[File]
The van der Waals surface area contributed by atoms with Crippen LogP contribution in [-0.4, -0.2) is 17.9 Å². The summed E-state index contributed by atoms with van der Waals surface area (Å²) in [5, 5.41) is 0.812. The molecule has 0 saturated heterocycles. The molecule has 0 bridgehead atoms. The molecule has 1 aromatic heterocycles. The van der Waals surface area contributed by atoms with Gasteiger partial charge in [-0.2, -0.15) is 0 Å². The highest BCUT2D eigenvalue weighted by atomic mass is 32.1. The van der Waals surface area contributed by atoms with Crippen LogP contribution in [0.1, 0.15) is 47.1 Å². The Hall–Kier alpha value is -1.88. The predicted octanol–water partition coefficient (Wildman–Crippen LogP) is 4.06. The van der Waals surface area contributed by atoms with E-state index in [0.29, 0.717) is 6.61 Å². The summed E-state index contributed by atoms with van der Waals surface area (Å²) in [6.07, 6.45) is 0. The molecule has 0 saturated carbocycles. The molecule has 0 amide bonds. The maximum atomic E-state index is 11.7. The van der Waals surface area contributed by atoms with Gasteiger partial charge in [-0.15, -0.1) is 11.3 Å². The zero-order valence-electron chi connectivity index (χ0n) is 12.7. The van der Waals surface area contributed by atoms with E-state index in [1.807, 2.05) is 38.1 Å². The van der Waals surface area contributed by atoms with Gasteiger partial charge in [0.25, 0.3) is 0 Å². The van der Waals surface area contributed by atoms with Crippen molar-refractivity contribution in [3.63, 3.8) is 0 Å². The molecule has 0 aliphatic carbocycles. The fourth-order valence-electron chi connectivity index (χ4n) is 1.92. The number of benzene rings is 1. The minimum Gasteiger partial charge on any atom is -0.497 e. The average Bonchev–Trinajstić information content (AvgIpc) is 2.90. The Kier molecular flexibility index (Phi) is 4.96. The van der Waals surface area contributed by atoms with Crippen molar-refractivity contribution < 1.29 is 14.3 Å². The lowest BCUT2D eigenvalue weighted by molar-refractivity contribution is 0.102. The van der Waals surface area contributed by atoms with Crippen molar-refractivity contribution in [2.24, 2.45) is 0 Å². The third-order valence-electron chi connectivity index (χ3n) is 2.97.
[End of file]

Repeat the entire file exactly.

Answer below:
The van der Waals surface area contributed by atoms with Crippen LogP contribution in [-0.4, -0.2) is 17.9 Å². The summed E-state index contributed by atoms with van der Waals surface area (Å²) in [5, 5.41) is 0.812. The molecule has 0 saturated heterocycles. The molecule has 0 bridgehead atoms. The molecule has 1 aromatic heterocycles. The van der Waals surface area contributed by atoms with Gasteiger partial charge in [-0.2, -0.15) is 0 Å². The highest BCUT2D eigenvalue weighted by atomic mass is 32.1. The van der Waals surface area contributed by atoms with Crippen LogP contribution in [0.1, 0.15) is 47.1 Å². The Hall–Kier alpha value is -1.88. The predicted octanol–water partition coefficient (Wildman–Crippen LogP) is 4.06. The van der Waals surface area contributed by atoms with E-state index in [0.29, 0.717) is 6.61 Å². The summed E-state index contributed by atoms with van der Waals surface area (Å²) in [6.07, 6.45) is 0. The molecule has 0 saturated carbocycles. The molecule has 0 amide bonds. The maximum atomic E-state index is 11.7. The van der Waals surface area contributed by atoms with Gasteiger partial charge in [-0.15, -0.1) is 11.3 Å². The zero-order valence-electron chi connectivity index (χ0n) is 12.7. The van der Waals surface area contributed by atoms with E-state index in [1.807, 2.05) is 38.1 Å². The van der Waals surface area contributed by atoms with Gasteiger partial charge in [0.25, 0.3) is 0 Å². The van der Waals surface area contributed by atoms with Crippen molar-refractivity contribution in [3.63, 3.8) is 0 Å². The molecule has 0 aliphatic carbocycles. The fourth-order valence-electron chi connectivity index (χ4n) is 1.92. The number of benzene rings is 1. The minimum Gasteiger partial charge on any atom is -0.497 e. The average Bonchev–Trinajstić information content (AvgIpc) is 2.90. The Kier molecular flexibility index (Phi) is 4.96. The van der Waals surface area contributed by atoms with Crippen molar-refractivity contribution < 1.29 is 14.3 Å². The lowest BCUT2D eigenvalue weighted by molar-refractivity contribution is 0.102. The van der Waals surface area contributed by atoms with Crippen molar-refractivity contribution in [2.24, 2.45) is 0 Å². The third-order valence-electron chi connectivity index (χ3n) is 2.97.